By Laura Stack
Last week, I introduced a series of articles based on the five guiding values by which my son Johnny endeavored to live his life. I started off with altruism, as expressed in the ways we help other people with no expectation of reward. This week, we’ll focus on a value that seems rare in this age of immediate or near-immediate gratification: patience.
In Johnny’s words:
“I would say patience means being able to wait, even through stressful and infuriating situations, often in order to achieve a better result.”
Admittedly, it was initially difficult for me to understand how patience could be Johnny’s 2nd value because he could be very impatient at times. On one of our vacations in Hawaii, his favorite place in the world, we visited a place out in the ocean called Turtle Town, where a great many sea turtles lived. We were told, “Please don’t swim to the turtles. Just be patient and wait, and they may come up to you. If they come up to you, please don’t touch the turtles, just watch them.” Of course, what does Johnny do? Swim toward the turtles AND touch them.
I think Johnny listed patience as the second most important value because he WANTED to be more patient. He thought it was important and valued it. Johnny said:
“Patience is a very important virtue to practice, because if you expect immediate gratification from most things, often you will leave disappointed.”
I’m sure you’ve heard that old saying he mentioned, “Patience is a virtue,” which I used to repeat to them as children. But have you ever really thought about that saying? The Oxford English Dictionary defines virtue as “a behavior showing high moral standards.” The dictionary defines patience as “the capacity to tolerate trouble, delay, or suffering without getting angry or upset.”
Ideally, patience should be so common in day-to-day life that it goes almost unnoticed. But it isn’t. There are some situations where we expect or demand patience: from adults teaching or tending children, from store clerks and other providers in retail situations, and in any customer or human service position. Breakdowns happen, but typically there are consequences for those who lose their patience in such situations.
Otherwise, patience is distinctly lacking for many people, as you can observe every day. Many tend to get irritated, angry, or even infuriated when something keeps them from getting from Point A to Point B (literally or figuratively) in the least possible amount of time. We’ve also become so technologically sophisticated we don’t expect to have to wait on anything for very long. Some of you can still remember the days when you had to wait for your car to warm up before you could go somewhere. TVs took a minute or two to warm up enough for the image to appear. Computers couldn’t handle more than one program at a time, and it took several minutes for a large text file to open. Today, we don’t have to wait long for most of our technology.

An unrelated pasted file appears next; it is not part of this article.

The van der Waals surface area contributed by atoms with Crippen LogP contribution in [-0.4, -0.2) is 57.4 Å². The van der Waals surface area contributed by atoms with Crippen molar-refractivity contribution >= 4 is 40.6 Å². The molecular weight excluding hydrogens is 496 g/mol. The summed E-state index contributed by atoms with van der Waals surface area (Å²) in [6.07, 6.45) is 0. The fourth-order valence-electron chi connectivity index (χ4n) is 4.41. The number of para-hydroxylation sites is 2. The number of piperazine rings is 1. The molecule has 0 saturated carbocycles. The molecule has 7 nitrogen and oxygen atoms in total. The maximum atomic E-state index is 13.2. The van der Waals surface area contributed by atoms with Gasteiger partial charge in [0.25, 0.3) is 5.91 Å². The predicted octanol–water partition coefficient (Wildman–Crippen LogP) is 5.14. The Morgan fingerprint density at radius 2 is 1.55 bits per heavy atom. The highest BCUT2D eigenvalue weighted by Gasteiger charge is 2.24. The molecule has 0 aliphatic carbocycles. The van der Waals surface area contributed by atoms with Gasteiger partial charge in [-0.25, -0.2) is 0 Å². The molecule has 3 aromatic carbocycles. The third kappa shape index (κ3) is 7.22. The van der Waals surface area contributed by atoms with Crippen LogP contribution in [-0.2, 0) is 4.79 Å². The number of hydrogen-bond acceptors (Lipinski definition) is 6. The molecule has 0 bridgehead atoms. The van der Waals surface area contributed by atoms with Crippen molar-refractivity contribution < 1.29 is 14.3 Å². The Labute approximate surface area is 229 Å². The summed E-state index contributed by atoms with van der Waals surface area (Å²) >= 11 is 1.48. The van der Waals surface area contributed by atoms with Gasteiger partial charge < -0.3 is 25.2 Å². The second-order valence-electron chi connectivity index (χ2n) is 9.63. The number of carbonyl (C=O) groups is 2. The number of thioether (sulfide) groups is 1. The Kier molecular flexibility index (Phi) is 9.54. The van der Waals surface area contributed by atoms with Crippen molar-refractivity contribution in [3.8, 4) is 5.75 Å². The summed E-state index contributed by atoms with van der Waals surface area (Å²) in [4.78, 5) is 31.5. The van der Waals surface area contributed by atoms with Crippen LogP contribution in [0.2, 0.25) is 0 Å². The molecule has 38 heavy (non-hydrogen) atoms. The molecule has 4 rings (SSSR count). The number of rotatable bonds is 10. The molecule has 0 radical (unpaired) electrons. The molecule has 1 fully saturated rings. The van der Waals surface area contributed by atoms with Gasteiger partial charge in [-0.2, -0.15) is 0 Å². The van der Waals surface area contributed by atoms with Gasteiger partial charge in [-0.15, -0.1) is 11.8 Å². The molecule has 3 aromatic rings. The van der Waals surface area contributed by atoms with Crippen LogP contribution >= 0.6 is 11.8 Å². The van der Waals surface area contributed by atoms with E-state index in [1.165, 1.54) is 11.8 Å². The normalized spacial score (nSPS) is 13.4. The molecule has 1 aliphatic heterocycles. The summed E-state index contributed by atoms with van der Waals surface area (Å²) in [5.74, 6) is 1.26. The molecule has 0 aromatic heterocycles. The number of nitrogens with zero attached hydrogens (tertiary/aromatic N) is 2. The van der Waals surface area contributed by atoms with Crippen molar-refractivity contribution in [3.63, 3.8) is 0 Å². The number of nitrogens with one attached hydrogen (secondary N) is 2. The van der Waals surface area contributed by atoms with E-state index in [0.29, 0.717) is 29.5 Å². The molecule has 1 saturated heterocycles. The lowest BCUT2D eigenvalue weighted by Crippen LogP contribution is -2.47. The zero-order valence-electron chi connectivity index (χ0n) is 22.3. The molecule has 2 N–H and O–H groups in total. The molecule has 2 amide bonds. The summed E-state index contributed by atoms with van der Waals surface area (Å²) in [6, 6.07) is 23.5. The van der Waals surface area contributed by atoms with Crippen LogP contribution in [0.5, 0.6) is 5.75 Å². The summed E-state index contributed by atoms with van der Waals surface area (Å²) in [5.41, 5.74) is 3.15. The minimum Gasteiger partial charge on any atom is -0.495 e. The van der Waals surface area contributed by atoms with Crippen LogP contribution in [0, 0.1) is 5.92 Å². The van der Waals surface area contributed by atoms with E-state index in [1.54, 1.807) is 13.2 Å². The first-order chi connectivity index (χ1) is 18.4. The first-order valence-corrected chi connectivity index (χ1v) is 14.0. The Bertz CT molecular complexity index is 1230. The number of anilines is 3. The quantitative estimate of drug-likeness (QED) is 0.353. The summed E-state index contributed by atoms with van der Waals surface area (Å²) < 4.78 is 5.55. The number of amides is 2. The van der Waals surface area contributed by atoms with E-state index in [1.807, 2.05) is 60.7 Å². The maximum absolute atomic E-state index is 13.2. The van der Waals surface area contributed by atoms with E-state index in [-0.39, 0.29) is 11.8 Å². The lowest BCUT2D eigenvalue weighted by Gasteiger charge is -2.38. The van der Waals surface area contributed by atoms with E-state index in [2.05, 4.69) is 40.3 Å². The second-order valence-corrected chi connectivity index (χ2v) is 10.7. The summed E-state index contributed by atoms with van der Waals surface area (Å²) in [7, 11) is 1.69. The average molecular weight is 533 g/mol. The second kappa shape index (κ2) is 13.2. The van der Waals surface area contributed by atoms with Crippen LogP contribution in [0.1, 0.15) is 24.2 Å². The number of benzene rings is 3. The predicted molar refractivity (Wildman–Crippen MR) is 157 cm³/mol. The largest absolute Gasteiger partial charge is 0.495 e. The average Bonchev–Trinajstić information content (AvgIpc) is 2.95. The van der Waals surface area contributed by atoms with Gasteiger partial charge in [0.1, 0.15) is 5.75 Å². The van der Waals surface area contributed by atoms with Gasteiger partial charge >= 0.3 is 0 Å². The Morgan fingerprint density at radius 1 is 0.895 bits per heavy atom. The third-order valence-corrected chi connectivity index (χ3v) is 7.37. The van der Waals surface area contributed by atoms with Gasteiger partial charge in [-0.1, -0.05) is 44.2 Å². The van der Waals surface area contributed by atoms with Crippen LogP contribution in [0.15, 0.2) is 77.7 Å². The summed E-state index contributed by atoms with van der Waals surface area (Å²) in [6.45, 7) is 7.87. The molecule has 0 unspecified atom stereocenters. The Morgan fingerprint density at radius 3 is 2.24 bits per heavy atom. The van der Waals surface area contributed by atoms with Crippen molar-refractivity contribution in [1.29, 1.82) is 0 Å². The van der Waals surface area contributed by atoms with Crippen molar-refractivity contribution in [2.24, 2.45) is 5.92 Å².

However, when there’s a human interface, there will be wait time. I think that’s where we need to be better as a society. Johnny said:
“I practice patience every day by doing a myriad of things, such as when the person in front of me on the highway is going ten under, or when there’s a line at the grocery store, or when my mother has stretched out a phone call to 25 minutes.”
(This week’s cartoon illustrates that, haha!) Johnny, like every child since the first generation of humanity, has been in a hurry to grow up. Frustration is a simple fact of human existence. Our oldest texts often relay stories of impatience that got people in serious trouble. In the Book of Numbers in the Christian Bible, Moses struck a rock to get it to produce water instead of speaking to it, as God had instructed, because he felt frustrated and impatient with his people.
Too much built-up stress and anxiety caused by impatience can cross over from mind to body, resulting in health issues ranging from to panic attacks to cardiac arrest.
Patience helps you organize your thoughts and expectations, so you can manage your emotions, and persist in your actions long enough to achieve your goals. Patient people are also healthier than impatient people, whether you’re talking acne or pneumonia — or at least, they’re less likely to report health issues. More importantly, exercising patience is key to maintaining your mental health, if only because it’s unreasonable to expect instant gratification.
Giving yourself a time-out, counting to ten, taking a walk, or just quietly praying or meditating can take the edge off your anxiety. In Johnny’s words:
“While facing difficult or challenging situations, it’s always best to just take a few deep breaths and destress yourself so that you can proceed with the clearest mind to make the best decision. Other coping exercises such as taking a break from what’s causing you stress or doing something you love can help de-escalate your emotions in intense scenarios.”
As I’ve been forced to learn from Johnny’s suicide, God’s time isn’t always my time. I must be patient to fully understand, and I may never know this side of heaven. As Johnny pointed out, “Many good things take time to blossom to reach their full potential, and there is no use in getting frustrated.” Patience can give you peace of mind, and even make you feel good when you use it to help other people, as we’re working to do with Johnny’s Ambassadors. It certainly can be healing.
When you want something badly enough, be patient, keep working hard, and wait for it to happen. Johnny and I loved Billy Joel. For his 18th birthday, we decided that I would take him to NYC to see Billy Joel at Madison Square Garden. But then Billy had to have sinus surgery and rescheduled the tour. Then we had to cancel the 2nd attempt, but we finally got to see him when he came to Denver in August 2019. We were right up front and sang along loudly, together. He told me, “Third time’s a charm, right mom?” I told him his patience had won out.